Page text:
Standardized dialogs

Inconsistencies in a user interface usually decrease the perceived quality of an application. So, it's probably a good idea to standardize the layout, appearance, and behavior of all the dialogs in your application.


Here's a class which acts as a template for all dialogs having OK and Cancel buttons. It standardizes these items:

Note the two abstract methods that must be implemented by its subclasses: getEditorUI and okAction. The other methods are declared as final.

The callers of this class don't usually need to subclass it directly, at the top level. Rather, a private, nested class can be used instead.

package hirondelle.stocks.util.ui;

import java.util.*;
import javax.swing.*;
import java.awt.event.*;

import hirondelle.stocks.util.Args;

* Abstract Base Class for a dialog with standard layout, buttons, and behavior.
* (The name <tt>StandardEditor</tt> was chosen since almost all non-trivial 
* dialogs allow the user to edit data in some way.)
* <P>Use of this class will apply a standard appearance to 
* dialogs in the application.
* <P> Subclasses implement the body of the dialog (wherein business objects 
* are manipulated), and the action taken by the <tt>OK</tt> button. 
* <P>Services of a <tt>StandardEditor</tt> include: 
* <li>centering on the parent frame
* <li>reusing the parent's icon
* <li>standard layout and border spacing, based on Java Look and Feel guidelines.
* <li>uniform naming style for dialog title, with the application name appearing first
* <li><tt>OK</tt> and <tt>Cancel</tt> buttons at the bottom of the dialog - 
* <tt>OK</tt> is the default, and the <tt>Escape</tt> key activates 
* <tt>Cancel</tt> (the latter works only if the dialog receives the escape 
* keystroke, and not one of its components)
* <li>disabling of resizing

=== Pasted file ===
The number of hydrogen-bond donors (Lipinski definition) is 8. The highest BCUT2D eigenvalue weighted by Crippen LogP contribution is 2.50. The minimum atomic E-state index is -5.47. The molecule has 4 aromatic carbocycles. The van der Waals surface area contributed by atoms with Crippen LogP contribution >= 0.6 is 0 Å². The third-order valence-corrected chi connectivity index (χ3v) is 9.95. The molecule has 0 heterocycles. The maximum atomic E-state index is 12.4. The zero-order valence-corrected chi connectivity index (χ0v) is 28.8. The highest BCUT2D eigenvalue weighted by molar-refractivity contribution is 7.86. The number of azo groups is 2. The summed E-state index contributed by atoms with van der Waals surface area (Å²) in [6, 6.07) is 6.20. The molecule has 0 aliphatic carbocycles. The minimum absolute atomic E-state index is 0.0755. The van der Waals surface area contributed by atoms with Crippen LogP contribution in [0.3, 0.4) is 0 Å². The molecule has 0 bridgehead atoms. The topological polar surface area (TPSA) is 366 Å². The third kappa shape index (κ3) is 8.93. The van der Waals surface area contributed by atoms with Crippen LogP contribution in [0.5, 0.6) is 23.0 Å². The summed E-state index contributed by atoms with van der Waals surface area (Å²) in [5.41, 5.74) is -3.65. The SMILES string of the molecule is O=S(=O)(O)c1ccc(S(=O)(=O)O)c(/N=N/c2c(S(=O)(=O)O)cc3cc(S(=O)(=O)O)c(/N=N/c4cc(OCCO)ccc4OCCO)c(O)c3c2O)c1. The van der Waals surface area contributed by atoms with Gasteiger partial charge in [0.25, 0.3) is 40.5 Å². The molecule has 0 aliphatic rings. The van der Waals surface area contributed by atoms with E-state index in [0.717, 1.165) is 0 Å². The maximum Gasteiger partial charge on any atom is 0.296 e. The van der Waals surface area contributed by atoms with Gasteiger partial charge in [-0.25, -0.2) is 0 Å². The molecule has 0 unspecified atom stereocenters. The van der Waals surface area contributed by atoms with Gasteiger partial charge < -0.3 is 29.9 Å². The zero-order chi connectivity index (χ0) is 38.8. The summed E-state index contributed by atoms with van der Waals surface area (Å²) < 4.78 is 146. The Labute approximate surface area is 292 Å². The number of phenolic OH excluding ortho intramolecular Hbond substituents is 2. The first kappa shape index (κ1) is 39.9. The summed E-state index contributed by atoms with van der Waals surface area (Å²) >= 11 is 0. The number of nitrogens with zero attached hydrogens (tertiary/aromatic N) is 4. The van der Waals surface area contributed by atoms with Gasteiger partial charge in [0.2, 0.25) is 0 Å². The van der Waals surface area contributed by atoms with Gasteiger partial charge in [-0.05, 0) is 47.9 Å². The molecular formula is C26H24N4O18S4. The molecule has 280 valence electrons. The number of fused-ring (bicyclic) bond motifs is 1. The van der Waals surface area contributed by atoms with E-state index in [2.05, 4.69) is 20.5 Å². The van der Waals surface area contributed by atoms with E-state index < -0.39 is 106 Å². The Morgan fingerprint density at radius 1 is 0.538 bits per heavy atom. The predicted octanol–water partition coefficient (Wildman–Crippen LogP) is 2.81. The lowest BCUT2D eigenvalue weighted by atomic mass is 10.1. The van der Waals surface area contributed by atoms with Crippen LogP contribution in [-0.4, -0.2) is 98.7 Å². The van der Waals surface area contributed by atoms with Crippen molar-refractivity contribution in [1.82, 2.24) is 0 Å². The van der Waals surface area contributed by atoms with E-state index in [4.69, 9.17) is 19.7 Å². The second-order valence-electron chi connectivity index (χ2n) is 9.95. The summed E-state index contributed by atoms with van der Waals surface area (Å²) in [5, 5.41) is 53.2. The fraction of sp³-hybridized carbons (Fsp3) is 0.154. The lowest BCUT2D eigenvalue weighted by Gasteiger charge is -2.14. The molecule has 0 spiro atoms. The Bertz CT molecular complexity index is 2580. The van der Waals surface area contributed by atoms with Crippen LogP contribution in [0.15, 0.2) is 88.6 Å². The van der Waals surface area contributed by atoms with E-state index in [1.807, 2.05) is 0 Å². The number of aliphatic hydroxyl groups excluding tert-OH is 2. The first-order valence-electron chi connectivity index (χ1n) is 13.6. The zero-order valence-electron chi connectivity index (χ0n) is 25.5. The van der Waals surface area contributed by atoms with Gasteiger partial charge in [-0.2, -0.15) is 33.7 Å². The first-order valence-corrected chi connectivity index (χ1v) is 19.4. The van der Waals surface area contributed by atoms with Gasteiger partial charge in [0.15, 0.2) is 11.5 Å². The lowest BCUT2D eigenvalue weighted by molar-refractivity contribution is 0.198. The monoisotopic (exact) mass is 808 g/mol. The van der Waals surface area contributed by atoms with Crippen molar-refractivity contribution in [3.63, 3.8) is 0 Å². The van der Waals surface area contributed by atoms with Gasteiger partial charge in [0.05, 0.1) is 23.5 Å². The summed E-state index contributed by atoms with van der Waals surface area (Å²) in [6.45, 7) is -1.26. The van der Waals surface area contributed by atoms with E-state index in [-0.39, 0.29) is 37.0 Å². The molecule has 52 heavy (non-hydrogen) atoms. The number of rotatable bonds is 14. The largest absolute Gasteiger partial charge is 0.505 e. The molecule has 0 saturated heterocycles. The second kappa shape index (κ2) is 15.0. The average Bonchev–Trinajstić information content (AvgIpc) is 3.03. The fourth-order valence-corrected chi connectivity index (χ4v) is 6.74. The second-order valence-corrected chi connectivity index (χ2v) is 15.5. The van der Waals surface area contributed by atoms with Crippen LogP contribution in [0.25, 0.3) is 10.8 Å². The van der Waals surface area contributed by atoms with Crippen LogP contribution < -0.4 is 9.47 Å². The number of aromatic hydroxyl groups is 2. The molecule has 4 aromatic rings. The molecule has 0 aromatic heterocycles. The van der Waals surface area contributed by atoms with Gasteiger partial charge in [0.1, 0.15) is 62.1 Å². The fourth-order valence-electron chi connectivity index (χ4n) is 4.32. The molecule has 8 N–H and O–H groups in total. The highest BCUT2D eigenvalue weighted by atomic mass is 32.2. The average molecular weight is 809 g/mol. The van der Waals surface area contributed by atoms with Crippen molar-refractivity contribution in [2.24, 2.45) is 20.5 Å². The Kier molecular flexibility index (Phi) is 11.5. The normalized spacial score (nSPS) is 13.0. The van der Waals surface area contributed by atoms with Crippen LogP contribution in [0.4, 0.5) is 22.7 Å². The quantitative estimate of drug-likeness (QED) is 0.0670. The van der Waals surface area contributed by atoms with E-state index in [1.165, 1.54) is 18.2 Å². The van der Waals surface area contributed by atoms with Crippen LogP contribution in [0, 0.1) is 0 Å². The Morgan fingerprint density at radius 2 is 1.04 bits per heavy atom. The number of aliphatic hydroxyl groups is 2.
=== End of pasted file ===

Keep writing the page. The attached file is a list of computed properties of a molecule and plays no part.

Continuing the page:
* <P>The <tt>Escape</tt> key does not always work (for example, when a 
* <tt>JTable</tt> row has the focus)
public abstract class StandardEditor {
  * Constructor.
  * @param aTitle text which appears in the title bar after the name of 
  * the application; must have content.
  * @param aParent window to which this dialog is attached.
  * @param aCloseAction sets the behaviour of the dialog upon close.
  protected StandardEditor (String aTitle, JFrame aParent, CloseAction aCloseAction) {
    fTitle = aTitle;
    fParent = aParent;
    fCloseAction = aCloseAction.getValue();
  * Forces calls to constructor to have greater clarity, by using an
  * enumeration instead of integers.
  protected enum CloseAction {
    int getValue(){
      return fAction;
    private final int fAction;
    private CloseAction(int aAction){
      fAction = aAction;
  * Display this <tt>StandardEditor</tt> to the user.
  * <P>Follows the Java Look and Feel guidelines for spacing elements.
  public final void showDialog(){
    boolean isModal = true;
    fDialog = new JDialog(fParent, UiUtil.getDialogTitle(fTitle), isModal);
    JPanel standardLayout = new JPanel();
    standardLayout.setLayout(new BoxLayout(standardLayout, BoxLayout.Y_AXIS));

  /** Close the editor dialog.  */
  public final void dispose(){
  * Return the GUI which allows the user to manipulate the business 
  * objects related to this dialog; this GUI will be placed above the 
  * <tt>OK</tt> and <tt>Cancel</tt> buttons, in a standard manner.
  protected abstract JComponent getEditorUI();
  * The action taken when the user hits the <tt>OK</tt> button.
  protected abstract void okAction();
  private final String fTitle;
  private final JFrame fParent;
  private JDialog fDialog;
  private final int fCloseAction;
  * Return a standardized row of command buttons, right-justified and 
  * all of the same size, with OK as the default button, and no mnemonics used, 
  * as per the Java Look and Feel guidelines. 
  private JComponent getCommandRow() {
    JButton ok = new JButton("OK");
    ok.addActionListener( new ActionListener() {
      @Override public void actionPerformed(ActionEvent event) {
    fDialog.getRootPane().setDefaultButton( ok );
    JButton cancel = new JButton("Cancel");
    cancel.addActionListener( new ActionListener() {
      public void actionPerformed(ActionEvent event) {
    List<JComponent> buttons = new ArrayList<>();
    return UiUtil.getCommandRow(buttons);

  * Force the escape key to call the same action as pressing the Cancel button.
  * <P>This does not always work. See class comment.
  private void addCancelByEscapeKey(){
    int noModifiers = 0;
    KeyStroke escapeKey = KeyStroke.getKeyStroke(KeyEvent.VK_ESCAPE, noModifiers, false);
    InputMap inputMap = 
    inputMap.put(escapeKey, CANCEL_ACTION_KEY);
    AbstractAction cancelAction = new AbstractAction(){
      @Override public void actionPerformed(ActionEvent e){
    fDialog.getRootPane().getActionMap().put(CANCEL_ACTION_KEY, cancelAction);
  private void closeDialog(){

See Also :
Overridable methods need special care
Look and Feel guidelines
Swing utility tasks
Input dialogs
Don't subclass JDialog or JFrame